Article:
The new TKTS booth and the redevelopment of Father Duffy Square create a new center for Times Square, one of the worlds most popular and iconic destinations. The project began in 1999 with an international design competition initiated by Theatre Development Fund and sponsored the Van Alen Institute to re-design the popular TKTS booth at the heart of Times Square. While the competition brief simply requested designs for a small scale architectural structure to replace the existing ticket booth, Australian firm Choi Ropiha reframed the problem as one requiring a broader urban design response to invigorate and provide a center for Times Square, and won the competition.
The Choi Ropiha scheme for the project emerged from two very strong instinctual responses to the problem:
A belief that a conventional building in Times Square would undermine the
powerful spatial character of the place
A recognition that as one of the worlds great gathering points and a focus of urban theatre both literally and metaphorically, Times Square had nowhere for people to sit and enjoy the passing show, no arrival marker, no place for a Kodak moment
Choi Ropihas design solution was a series of red resin steps rising from ground level atop a steel frame to form both a roof for TKTSs operations and a grandstand where TKTS patrons and visitors alike could pause to take in the theatre of Times Square whilst creating a built form that is un-building like. It was a stroke of genius that expanded the focus of the project and ultimately led to a complete reconsideration of the plaza and examination of how this project could energize the urban environment of Times Square.
In 2001 Theatre Development Fund commissioned a feasibility study. Perkins Eastman was brought on board to evaluate the Choi Ropiha scheme. The firm developed several approaches and from those a final design which was informed and inspired by the original concept but also used a distinctly 21st Century set of approaches: glass would now be employed as the TKTS Booths sole structural component for the steps and the TKTS Booth itself would be a free standing within the glass enclosure. Theatre Development Fund then joined with the Times Square Alliance and the Coalition for Father Duffy. Led by the Times Square Alliance and supported by the City of New York, this consortium of private stakeholders undertook a larger project: the creation of a new TKTS booth and a newly designed plaza.
The TKTS building reflects a long collaboration between Perkins Eastman and the worlds leading glass specialists, Dewhurst McFarlane and Partners. Its visual elegance belies tremendous structural complexity: 28-foot, laminated glass stringer beams support red-tinted glass treads between glass load-bearing wallsall stronger than a comparable structure in steel. Cutting-edge technology was integrated throughout the lighting and mechanical systems as well. LED arrays beneath the steps create buoyant luminescence underfoot. Five geothermal wells circulate a water/glycol mix 450 feet below Broadway and back again through heat exchangers that cool the interior in summer, warm it in winter and even keep the staircase ice free.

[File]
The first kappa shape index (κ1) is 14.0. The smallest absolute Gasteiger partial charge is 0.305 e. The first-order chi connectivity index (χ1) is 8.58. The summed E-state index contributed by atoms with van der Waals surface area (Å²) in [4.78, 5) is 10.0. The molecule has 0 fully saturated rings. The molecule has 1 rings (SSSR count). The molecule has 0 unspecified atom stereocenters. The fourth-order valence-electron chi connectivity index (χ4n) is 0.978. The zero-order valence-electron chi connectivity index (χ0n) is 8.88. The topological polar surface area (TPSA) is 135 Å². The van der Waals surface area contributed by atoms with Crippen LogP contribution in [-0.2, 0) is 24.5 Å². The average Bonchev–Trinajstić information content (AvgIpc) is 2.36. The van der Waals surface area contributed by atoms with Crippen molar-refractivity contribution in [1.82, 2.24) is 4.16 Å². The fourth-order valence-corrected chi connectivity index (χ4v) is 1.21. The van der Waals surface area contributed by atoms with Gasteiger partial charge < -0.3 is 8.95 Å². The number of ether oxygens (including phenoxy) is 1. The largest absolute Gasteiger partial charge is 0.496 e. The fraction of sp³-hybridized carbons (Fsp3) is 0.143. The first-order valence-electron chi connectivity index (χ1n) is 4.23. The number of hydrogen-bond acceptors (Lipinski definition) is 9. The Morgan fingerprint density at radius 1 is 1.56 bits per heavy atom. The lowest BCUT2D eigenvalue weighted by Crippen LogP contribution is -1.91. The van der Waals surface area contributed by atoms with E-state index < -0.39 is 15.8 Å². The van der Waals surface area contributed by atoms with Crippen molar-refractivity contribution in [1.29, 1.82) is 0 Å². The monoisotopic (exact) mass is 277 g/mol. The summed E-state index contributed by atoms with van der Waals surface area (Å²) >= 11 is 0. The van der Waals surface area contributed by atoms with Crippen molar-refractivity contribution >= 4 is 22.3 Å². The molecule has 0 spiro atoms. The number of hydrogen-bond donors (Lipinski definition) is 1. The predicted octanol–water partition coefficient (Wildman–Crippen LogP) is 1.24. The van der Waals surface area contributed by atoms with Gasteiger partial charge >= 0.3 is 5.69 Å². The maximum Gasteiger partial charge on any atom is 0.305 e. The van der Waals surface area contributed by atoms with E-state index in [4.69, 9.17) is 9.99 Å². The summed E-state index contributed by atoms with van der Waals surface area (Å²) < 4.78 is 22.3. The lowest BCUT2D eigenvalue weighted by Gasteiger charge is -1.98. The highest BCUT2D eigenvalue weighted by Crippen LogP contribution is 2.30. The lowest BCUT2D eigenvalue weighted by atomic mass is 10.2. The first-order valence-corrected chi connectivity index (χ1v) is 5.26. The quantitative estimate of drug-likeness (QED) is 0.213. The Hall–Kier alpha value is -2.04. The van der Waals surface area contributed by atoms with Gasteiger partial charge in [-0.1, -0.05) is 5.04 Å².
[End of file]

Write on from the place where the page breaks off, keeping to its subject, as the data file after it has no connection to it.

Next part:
The construction process also utilized state-of-the-art techniques. The teams strategy was to prefabricate as much as possible for quick assembly on site. An Americas Cup yacht builder constructed the inner ticket booths rigid, fiberglass shell off-site. Within hours of delivery, builders craned it into place, where it now shelters the booth within its glass case beneath the stairs. Likewise, the skid-mounted, pre-fabricated mechanical system took just hours to drop in.
Completing the transformation of Father Duffy Square itself was the work of William Fellows of William Fellows Architects and now with PKSB Architects. Fellows transformed the public space of the square to allow for increased pedestrian traffic and more prominence for Father Duffys commanding statue. The basic intention was to take back the center and reorient the pedestrian to encompass the entirety of Duffy Square. Fellows eliminated superfluous elements, redesigned the pavement in a neutral palate and extended two knee-high walls from the buildings southern base to orient pedestrian traffic from the outer margins to the squares center and ultimately up the red glass steps where views of the worlds greatest show await.
The success of the project is a testament to the fact that through good design and a commitment to the public realm, a variety of client groupspublic, private, and commemorative organizationscan come together to achieve richer outcomes. Through this effort, the function and the identity of the TKTS Booth has been expanded and its position strengthened as a key New York destination for tourists and local theatergoers alike. The project is a triumphant example of how the interests of private stakeholders can dovetail with a bold and engaging project at the heart of the redevelopment of a significant public destination.